I have witnessed the extraordinary advances in technology over the years that camera makers have managed to squeeze out of their products when it comes tolevels.
Many times I have been somewhat underwhelmed by images posted on the 'net that have been taken at high levels and even more disappointed by the "rescue" attempts with noise reduction software.
The balance between non smeared detail and noise seems to be a fine line when viewed on high contrast monitors and even more so when viewed at pixel peeping levels.
Going back in history I took a photo at 400 with a D200, that model was never renowned for having good high ability but after processing the image with very moderate noise reduction and deciding it should be printed I was quite pleased that the resultant 16x24 inch monochrome print showed hardly any noise.
Fast forward a few years and whilst I try to stay at the camera's base of 100 for the majority of my images I found myself wanting to produce an image under the lights of our kitchen which consist of a 13 watt LED in a shade which gives mostly downward , a couple of 50 watt halogen spots above the sink and a very dim rangehood .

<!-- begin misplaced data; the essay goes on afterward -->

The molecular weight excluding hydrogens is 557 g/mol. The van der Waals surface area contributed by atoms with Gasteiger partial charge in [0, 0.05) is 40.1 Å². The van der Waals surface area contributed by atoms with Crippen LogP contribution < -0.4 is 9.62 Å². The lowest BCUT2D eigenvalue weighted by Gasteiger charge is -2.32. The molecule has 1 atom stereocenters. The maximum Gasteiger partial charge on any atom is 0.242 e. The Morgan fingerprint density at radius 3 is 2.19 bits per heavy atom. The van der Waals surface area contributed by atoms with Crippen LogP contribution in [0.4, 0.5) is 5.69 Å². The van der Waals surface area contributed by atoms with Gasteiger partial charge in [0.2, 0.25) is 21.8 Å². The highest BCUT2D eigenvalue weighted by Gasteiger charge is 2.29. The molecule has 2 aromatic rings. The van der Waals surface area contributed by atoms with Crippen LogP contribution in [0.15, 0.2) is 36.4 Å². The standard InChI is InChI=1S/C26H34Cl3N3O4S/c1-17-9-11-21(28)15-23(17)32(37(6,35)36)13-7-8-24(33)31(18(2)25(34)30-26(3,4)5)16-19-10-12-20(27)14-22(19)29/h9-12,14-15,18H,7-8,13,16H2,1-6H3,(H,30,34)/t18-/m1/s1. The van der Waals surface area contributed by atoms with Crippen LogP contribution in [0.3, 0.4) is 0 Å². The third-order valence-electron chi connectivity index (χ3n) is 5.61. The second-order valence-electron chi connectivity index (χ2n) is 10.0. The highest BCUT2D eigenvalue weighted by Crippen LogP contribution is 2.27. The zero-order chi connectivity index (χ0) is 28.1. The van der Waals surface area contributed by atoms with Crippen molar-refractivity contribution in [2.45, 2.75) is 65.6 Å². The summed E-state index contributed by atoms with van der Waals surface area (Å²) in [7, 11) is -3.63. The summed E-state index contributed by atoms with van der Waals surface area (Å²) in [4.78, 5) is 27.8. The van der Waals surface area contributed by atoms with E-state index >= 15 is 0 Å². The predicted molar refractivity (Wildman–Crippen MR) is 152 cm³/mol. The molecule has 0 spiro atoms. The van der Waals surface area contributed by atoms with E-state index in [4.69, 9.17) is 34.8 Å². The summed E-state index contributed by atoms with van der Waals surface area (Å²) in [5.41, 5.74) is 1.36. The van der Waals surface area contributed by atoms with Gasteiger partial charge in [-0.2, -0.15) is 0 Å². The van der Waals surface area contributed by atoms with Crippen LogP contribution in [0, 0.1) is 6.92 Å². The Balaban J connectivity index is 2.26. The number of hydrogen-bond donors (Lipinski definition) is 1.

To get an acceptable for both hand holding, allowing 1/2 overexposure and to keep subjects from displaying any slight movement I needed to have 5000 at the I wanted.
Processing the image and after experimentation with varying levels of noise reduction resulted in noise that was, to my eyes at least, somewhat ugly in the darker areas of the image. That is when viewed on a monitor at up to 100% magnification.
I went ahead and had the image printed as a 16x24 glossy and to say I was surprised at the finished image would be a huge understatement.
Looking closely at a print that is meant to be looked at from a reasonable viewing distance shows a little noise where I KNOW it is but in keeping with the slightly oddball subject of the photo it is barely noticeable to anyone else.
Moral of the story is ----- don't fear high levels, pixel peeping at pictures on monitors and head forth and print ALL your images.
The current cameras here are a couple of generations old now so the newer models with even more stratospheric levels must produce better again.
Aint technology marvelous.